– Protestors flood Copenhagen
By Neil Marks in Copenhagen
Text leaked to observer groups late last night on REDD, the portion of the proposed climate treaty meant to reduce the approximately 20 percent of global greenhouse gases from deforestation and forest degradation in developing countries, has removed all targets for ending deforestation and significantly weakened safeguard language.
The news came as tens of thousands of people flooded the streets of Copenhagen in a “Day of Action” of climate rallies. They came from Australia and the United States, but violence flared at one stage when demonstrators smashed windows and set fire to cars.
Riot police are said to have arrested some 1,000 persons. Anyone dressed in all black was promptly pulled to the side and thoroughly searched.
Inside the Bella Centre, it was scoping day for the negotiators as heads of government began to arrive. Yesterday, the controversy surrounded REDD.
“Without targets, REDD becomes toothless,” said Peg Putt of the Wilderness Society. “The so-called safeguards will be nothing but fancy window dressing unless they are given legal force.”
President Bharrat Jagdeo, who has been a leading voice for a REDD scheme arrived in Copenhagen yesterday, and is expected to very early make his position known. Jagdeo is among some of the first of 110 leaders to come to Copenhagen to push for an agreement in REDD.
Targets for deforestation in the prior REDD text, which is expected to be one of the stronger parts of a climate deal, aimed to cut deforestation by 50 percent by 2020 and eliminate it by 2030. Start-up costs for REDD are estimated to be between US$22.4 and US$37.3 billion from 2010-15 to support preparatory activities, although some experts challenge those figures as far too low.
“It’s hardly surprising that developing countries won’t commit to global targets for deforestation when rich countries haven’t yet provided the necessary financing for REDD or global targets for deep reductions of industrial emissions,” said Nathaniel Dyer of Rainforest Foundation UK.
Of equal concern, language ensuring critical safeguards for biodiversity, forest conversion, indigenous rights and monitoring has moved from operational text into the preamble.
“Limiting safeguards to the preamble weakens the agreement and deprives it of any assurance of compliance,” said Dr. Rosalind Reeve of Global Witness.
Despite the support of key countries, current text on the underlying drivers of tropical deforestation is among language moved to the preamble, recognising consuming countries’ role in fueling deforestation but putting no obligation on them to address the problem.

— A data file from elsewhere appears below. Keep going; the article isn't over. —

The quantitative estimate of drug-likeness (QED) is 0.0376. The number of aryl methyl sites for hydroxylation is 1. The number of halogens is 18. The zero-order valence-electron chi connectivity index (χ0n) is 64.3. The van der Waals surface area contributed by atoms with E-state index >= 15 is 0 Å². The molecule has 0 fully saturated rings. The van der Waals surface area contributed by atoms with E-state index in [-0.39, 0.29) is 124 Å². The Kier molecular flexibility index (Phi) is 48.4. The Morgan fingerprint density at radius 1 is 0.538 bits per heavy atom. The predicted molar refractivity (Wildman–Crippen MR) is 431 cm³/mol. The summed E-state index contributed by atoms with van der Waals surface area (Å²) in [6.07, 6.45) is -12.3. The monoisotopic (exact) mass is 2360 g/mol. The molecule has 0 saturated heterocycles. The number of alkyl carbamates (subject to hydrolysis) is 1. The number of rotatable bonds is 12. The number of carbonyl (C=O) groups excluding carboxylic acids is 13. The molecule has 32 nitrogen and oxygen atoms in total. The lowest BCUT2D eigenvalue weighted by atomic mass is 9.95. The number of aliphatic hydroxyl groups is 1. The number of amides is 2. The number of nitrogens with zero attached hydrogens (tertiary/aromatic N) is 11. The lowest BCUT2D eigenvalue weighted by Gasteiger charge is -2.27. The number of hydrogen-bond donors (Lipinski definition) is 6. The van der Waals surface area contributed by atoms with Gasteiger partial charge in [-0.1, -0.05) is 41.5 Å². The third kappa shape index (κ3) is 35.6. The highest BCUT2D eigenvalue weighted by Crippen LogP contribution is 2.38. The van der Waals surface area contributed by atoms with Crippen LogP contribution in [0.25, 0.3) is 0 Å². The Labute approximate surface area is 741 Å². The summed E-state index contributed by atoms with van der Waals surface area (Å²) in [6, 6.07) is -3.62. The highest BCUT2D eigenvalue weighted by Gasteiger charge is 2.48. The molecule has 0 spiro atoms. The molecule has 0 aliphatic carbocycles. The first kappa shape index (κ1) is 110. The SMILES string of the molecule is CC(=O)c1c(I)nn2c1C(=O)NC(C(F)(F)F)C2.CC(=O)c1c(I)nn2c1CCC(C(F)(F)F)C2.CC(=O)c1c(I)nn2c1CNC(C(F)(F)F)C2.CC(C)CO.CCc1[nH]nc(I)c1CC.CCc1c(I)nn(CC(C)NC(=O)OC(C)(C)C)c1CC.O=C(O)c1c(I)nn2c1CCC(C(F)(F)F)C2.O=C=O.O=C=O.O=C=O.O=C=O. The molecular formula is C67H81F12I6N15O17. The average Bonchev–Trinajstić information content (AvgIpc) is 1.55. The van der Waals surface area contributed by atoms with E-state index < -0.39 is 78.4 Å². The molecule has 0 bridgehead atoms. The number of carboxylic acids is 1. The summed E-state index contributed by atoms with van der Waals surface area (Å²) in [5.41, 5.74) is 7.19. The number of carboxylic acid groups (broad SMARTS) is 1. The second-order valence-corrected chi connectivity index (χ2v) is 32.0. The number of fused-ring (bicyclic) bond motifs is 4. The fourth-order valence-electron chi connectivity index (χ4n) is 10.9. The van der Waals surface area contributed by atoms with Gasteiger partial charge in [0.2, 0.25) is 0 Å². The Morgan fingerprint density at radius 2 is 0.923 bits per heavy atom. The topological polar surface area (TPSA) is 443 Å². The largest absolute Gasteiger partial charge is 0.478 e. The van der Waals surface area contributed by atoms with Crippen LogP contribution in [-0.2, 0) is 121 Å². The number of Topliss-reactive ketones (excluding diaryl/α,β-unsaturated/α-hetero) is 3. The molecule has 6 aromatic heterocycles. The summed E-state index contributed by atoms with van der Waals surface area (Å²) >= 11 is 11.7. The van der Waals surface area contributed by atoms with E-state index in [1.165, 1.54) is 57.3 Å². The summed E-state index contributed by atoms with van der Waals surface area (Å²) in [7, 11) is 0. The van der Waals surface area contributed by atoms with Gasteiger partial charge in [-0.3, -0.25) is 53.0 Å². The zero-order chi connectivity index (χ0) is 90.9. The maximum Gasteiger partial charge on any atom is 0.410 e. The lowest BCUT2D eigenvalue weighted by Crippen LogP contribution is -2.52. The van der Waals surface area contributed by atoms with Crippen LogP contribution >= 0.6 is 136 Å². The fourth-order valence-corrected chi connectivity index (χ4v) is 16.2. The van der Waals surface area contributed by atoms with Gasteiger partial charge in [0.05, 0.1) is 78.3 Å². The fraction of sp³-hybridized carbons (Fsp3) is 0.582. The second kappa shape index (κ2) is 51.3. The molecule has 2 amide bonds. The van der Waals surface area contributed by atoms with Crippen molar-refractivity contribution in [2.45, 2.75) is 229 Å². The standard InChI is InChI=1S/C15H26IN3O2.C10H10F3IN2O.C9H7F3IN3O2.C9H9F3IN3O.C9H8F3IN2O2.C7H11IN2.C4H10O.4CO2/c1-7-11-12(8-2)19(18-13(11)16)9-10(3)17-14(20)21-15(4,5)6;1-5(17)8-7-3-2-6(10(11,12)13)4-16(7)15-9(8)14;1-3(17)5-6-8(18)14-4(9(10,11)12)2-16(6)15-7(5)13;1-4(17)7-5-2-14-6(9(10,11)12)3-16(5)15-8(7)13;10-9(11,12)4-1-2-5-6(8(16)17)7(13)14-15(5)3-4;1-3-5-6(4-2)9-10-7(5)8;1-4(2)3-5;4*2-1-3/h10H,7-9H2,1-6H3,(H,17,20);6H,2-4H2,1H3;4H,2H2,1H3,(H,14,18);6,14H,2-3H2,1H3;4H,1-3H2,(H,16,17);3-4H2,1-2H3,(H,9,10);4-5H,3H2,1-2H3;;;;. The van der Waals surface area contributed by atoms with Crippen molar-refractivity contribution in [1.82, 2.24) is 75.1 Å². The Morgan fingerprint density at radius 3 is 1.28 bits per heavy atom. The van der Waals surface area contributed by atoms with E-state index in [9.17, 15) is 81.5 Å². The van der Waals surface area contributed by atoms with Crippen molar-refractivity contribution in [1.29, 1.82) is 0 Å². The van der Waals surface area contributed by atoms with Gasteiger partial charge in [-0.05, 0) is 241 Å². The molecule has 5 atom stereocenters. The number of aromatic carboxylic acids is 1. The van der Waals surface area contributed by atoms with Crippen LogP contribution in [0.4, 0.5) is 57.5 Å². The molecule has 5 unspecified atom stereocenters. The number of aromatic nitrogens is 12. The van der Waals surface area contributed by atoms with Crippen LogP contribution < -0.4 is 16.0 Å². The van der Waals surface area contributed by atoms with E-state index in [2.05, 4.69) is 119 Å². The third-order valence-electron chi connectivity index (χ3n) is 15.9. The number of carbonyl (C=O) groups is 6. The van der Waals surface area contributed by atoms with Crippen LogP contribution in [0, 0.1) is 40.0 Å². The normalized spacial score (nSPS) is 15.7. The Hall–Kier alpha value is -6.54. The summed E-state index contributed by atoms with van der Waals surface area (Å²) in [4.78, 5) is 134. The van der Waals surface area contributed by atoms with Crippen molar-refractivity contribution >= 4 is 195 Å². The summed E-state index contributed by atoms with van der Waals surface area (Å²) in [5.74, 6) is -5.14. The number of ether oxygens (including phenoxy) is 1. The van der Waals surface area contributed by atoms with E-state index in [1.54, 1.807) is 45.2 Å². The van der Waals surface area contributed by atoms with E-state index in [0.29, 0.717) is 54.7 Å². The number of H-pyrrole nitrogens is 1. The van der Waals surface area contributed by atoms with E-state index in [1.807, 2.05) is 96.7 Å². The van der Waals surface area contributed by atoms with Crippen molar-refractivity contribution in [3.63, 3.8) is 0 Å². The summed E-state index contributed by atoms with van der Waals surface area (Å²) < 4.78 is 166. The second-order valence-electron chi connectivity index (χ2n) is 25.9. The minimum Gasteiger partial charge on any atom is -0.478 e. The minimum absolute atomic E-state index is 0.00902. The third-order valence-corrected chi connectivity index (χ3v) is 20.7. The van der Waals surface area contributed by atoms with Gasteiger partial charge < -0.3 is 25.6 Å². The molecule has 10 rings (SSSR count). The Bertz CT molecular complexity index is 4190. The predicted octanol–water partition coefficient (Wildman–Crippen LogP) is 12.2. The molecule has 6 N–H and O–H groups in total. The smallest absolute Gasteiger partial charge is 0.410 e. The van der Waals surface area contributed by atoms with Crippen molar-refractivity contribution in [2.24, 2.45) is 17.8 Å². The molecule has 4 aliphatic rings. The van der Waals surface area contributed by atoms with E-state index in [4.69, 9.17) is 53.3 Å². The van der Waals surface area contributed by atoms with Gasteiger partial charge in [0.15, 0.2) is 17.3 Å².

“Global demand for forest commodities like illegal timber and palm oil is one of the leading causes of tropical deforestation around the world,” said Andrea Johnson of Environmental Investigation Agency. “If we don’t address the causes of the problem, how can we find a solution?”
Protection of natural forests appears explicitly in the text for the first time, and a safeguard on conversion of natural forests to plantations has reappeared, but both are still not required actions.
Still missing in the text is any provision to protect and restore the world’s peat soils, which account for six percent of all global C02 emissions.
“Peat soils are a key part of many countries’ plans to reduce their emissions, including large emitters like Indonesia,” said Susanna Tol of Wetlands International. “If peat soils are not in REDD, these efforts will go unsupported.”
A weak REDD deal will fail to reduce emissions from deforestation, threaten the indigenous peoples who rely on forests for their livelihoods, and have severe negative impacts on biodiversity.
“Currently, an acre of forest is cut down ever second, depriving the world of critical carbon reservoirs and creating huge emissions bursts into the atmosphere,” said Stephen Leonard of the Australian Orangutan Project. “A REDD without global deforestation targets or safeguards makes it much more likely that the orangutan and other critical species that rely on the forest will become extinct.”
While text can still be changed, ministerial level actions beginning next week may be required to reinsert targets and safeguard language.
“Clearly, everyone agrees that the world’s tropical forests need to be protected,” said Bill Barclay of Rainforest Action Network. “But good intentions aren’t enough, they have to be paired with action. Ministers must act to strengthen the REDD text next week if we have any hope of a REDD that will be effective in protecting tropical forests.”
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